Called irreplaceable, Kendall retires from Rye Police force

Fifty-year veteran was practicing community policing before it came into vogue

Story by Ken Palm


Greg has a message on the back of his photo card for the youth of Rye.     
             Stay in school!
 The most important goal in your life   should be a good education.
             Lead, Don't follow!
             Respect yourself

After 50 years of service Gregory Kendall retired January 1, 2010, from the Rye Police Department as a part-time special police officer.

As a policeman Kendall was a model for doing community policing before anyone knew what the term meant. His calm presence has earned him not only the respect of his fellow officers in stressful situations but also the support of the community.

"He is irreplaceable," said Police Chief Kevin Walsh. "His knowledge of the people and  geography in the area can never be replaced. He is kind-hearted with a perfect demeanor. He is the perfect person to have when responding to a chaotic situation."

Kendall started working in Rye in 1960, combining teaching and police work. He worked full-time doing beach patrol summers and worked part-time from September to June. He was a sixth-grade teacher at Rye Junior High School and then, upon finishing his graduate studies at UNH and UMaine, became principal in 1969. After spending twenty two years as a school administrator, Greg retired from education in 1991. Gregory is married to his second wife, Althea, and between them they have five children and nine grandchildren.

Gregory has also been the Animal Control Officer since 2001. He is liable to get called out at any time of the day to attend to an animal hit by a car or any other animal-related incident. He has rescued raccoons from chimneys, taken care of bats, and has enforced the leash law on the beaches in the summer time. If a deer were to be hit by a car at night, Gregory would be sure to remove the deer from the road as quickly as possible. He said: "I don't want children on their way to school the next day to see a dead deer by the side of the road." In enforcing the leash law on the beach the law states the dog doesn't have to be on a leash but must be under control. "Sometimes that's a fine line," Greg said. "There wouldn't be a problem with dogs on the beach if people just used common sense." He also has advice for people who want to feed and take pictures of the swans in Eel Pond. "Don't do it."  They come to expect it and move out into the road. Each year he has been called to pick up a swan that has been hit by a car.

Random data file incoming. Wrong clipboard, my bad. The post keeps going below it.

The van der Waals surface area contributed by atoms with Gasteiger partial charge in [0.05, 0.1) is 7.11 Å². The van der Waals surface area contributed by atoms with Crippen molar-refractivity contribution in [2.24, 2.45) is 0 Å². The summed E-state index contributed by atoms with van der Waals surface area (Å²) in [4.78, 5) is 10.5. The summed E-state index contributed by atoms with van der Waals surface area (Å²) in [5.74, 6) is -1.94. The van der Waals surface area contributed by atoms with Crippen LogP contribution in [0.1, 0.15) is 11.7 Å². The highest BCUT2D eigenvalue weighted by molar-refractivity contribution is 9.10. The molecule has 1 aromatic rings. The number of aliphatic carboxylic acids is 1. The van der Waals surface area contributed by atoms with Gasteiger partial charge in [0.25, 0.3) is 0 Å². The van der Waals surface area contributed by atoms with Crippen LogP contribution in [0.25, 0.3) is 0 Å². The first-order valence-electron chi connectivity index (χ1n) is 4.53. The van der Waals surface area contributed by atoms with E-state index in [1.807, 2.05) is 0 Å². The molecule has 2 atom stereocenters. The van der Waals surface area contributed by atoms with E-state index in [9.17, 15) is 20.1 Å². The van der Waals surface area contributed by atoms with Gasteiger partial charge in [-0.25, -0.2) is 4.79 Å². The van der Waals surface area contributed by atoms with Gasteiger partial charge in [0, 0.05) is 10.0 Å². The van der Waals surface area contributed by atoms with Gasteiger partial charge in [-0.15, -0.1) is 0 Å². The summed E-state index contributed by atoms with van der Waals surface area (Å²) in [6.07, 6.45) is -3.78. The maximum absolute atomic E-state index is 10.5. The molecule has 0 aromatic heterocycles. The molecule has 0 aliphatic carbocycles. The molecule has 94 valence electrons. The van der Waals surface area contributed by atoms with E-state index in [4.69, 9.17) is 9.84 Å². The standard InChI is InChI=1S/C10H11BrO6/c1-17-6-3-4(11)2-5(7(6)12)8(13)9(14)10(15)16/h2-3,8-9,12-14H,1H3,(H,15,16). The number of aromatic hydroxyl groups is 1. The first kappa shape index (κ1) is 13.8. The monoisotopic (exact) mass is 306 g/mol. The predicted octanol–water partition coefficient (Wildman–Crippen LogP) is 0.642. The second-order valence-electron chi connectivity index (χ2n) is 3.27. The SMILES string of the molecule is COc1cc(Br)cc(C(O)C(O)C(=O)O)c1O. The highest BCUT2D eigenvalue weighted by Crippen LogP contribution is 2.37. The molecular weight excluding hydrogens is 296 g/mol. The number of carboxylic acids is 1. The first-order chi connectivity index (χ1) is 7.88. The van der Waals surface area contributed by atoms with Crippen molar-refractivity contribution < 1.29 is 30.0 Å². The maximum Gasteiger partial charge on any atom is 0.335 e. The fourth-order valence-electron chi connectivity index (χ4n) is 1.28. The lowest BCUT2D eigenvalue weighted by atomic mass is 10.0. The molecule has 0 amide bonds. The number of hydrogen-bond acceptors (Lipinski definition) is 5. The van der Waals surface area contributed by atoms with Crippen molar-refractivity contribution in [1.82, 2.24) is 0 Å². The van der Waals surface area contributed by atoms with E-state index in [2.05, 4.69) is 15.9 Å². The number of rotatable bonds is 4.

Gregory in the summer of 1966 at Jenness Beach, leaning against his 1964 Ford.


There have been many stories about all the things that have happened to him as a policeman in Rye over the years. One story he recalls in particular was when the Rye police got word that a prisoner had escaped from jail in New York and had relatives in Rye. It was expected that he would head in this direction. On patrol one night Gregory came across a car with New York plates parked near Rye beach. He called for backup and approached the car cautiously. As he got close, the car sped off. It headed up Route 1-A and turned up Washington Road. They had called ahead, and road blocks were set up quickly. The car stopped at a road block and officers descended on the car with guns drawn. In it was a couple scared to death. They fled, because they were having an affair and didn't want anyone to know. The convict was captured in New York before he ever got to New Hampshire.

Another incident that brings a smile to Kendall's face was when he was stationed in Rye Center one day and a young lady from out of state, with a panicked look on her face, stopped and asked for directions to a wedding in which she was to be a bridesmaid. She was late. He started to give directions and realized she would get lost because she didn't know the area, so he led her to the church himself to assure she arrived on time. She was so impressed with his kind act that upon returning home she wrote to the Rye police chief saying how impressed she was that he would take the time to make sure she wasn't late for the wedding.

Gregory has seen much change in his time. Before the new Public Safety Building, there was no jail, so those arrested and held had to be taken to Brentwood for incarceration. The Rye police station was shared with the town shed for a time, with police officers operating in rooms at the back. And there were no police cruisers. Officers used their own cars and simply slapped a flashing light on top of the roof and away they went. Modern concepts such as community policing weren't part of the job either, except in the case of Gregory Kendall.


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February, 2010


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